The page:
Firing at Both Ends

I have a confession….With around 6,000 cuttings in the nursery, all the sore hands and aching backs it took to collect them were nothing to the hours of worry and angst brought about waiting for them to callous and throw some roots. To be on the safe side, we ran controls of every kind: different soil mixtures, different temperatures; inside/outside; and so, when ABSOLUTELY NOTHING happened, your’s truly could be seen pacing the floor, tearing his hair out like a nervous expectant stock-broker.  Advice and reassurance were sought across the state, (thanks Fred, Shane and AP) with plenty of the former and not enough of the latter.  We agonized over whether they were warm enough, cold enough, if they had enough sand in the mix, if there was too much sand in the mix, if poppy meal had been a bad idea after all, if they were too wet, too dry, or whether we’d taken them too early,…

vine floral buds (640x480)In the end, Lee rolled out the heat mats and rotated the potted cuttings in batches, with the result that most are taking around a week to go from stick to rootling…in fact, any longer and the size of the root ball is going to make it tricky to get them into the planting trays.

Of course, in the meantime, the rain has finally eased, the frosts have (almost) ceased and we have even had a few days of beautiful Spring sunshine.  In response, the cuttings are now firing at both ends and have not only sprung into leaf, but some, (yes, I’m talking about YOU pinot blanc,) have even thrown flower spikes, as you can see in the picture.  At this rate, we may be the first vineyard to take in a crop BEFORE the vines are actually planted.  (Terry Pratchett fans may call to mind the existence of wine made from REANNUAL grapes planted the following year. The snag was that you got the hangover the morning before and had to drink a lot to get over it.)

Swings and Roundabouts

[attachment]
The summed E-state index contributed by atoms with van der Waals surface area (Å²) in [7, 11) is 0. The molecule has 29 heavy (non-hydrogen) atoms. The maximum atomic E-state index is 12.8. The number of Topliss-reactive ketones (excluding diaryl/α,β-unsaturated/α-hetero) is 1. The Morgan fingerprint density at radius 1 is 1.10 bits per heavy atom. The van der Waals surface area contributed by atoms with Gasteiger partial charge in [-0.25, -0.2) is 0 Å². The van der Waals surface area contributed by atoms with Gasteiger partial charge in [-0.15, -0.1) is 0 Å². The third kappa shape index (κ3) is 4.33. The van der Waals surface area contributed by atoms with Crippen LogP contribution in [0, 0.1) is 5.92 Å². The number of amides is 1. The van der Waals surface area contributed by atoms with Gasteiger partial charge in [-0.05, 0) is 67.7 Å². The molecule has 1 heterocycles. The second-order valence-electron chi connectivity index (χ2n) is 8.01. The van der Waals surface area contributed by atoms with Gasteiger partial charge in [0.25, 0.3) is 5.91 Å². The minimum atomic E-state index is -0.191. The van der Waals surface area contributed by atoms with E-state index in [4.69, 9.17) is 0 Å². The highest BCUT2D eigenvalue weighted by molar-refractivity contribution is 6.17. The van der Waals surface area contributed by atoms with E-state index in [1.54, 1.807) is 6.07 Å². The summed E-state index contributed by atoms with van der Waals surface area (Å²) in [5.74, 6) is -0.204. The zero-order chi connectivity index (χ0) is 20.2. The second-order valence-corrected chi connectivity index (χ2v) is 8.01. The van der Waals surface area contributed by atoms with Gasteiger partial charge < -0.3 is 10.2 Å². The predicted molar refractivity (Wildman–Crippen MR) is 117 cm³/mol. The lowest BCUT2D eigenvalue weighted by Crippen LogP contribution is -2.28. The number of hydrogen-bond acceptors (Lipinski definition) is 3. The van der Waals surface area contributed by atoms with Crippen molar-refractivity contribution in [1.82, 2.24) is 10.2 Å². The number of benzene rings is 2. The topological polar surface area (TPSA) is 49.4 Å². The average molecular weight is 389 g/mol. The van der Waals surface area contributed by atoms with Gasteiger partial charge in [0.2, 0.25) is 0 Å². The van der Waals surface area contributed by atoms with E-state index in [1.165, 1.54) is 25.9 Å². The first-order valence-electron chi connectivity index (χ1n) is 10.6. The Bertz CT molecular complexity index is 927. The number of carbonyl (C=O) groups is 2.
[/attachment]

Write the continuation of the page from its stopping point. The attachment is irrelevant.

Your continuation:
SWINGS – In the words of the incomparable Spike Milligan, “Spring has sprung, the grass has riz,” which serves to remind me both that time is marching on and that it has been a little while since my last post.

ROUNDABOUTS – Despite the blossom up and down the valley and budburst imminent, Liawenee on the Great Lake had the lowest ever recorded temperature in TAS last night and apparently, this morning in Hobart was the coldest since 1959, with Mt Wellington summit closed due to snow.

SWINGS – Thankfully the Tamar Valley is proving a little less extreme.  In fact, two days last week taking cuttings from the equally incomparable, (albeit for different reasons,) Dr Andrew Pirie’s vineyard saw me almost down to shirt-sleeves, despite Andrew and his partner Liz looking all set for a trip to Mawson Station.  The result was that around 600 cuttings each of Pinot Meunier and Fromenteau Gris, (the Champagne synonym for Pinot Gris,) have now taken their place in the callousing boxes, in addition to a few hundred Chardonnay clone 277 on advice from Andrew.  This should have meant that we have collected 6 of the 7 permitted Champagne varieties, leaving only the elusive Arbane for later.

Planting PlanROUNDABOUTS – However, there has been some disappointing news from Eden Valley that there were not as many viable Petit Meslier cuttings as we thought.  While we still hold out hope of a small number being available, it will unfortunately mean a change to the current planting plan.

SWINGS – While Meslier may not feature prominently in the vineyard this year, it has certainly improved it’s standing in the cellar, with a case of “homework” turning up in the mail from the very splendid Jim Irvine.  I will certainly make study a priority this Summer.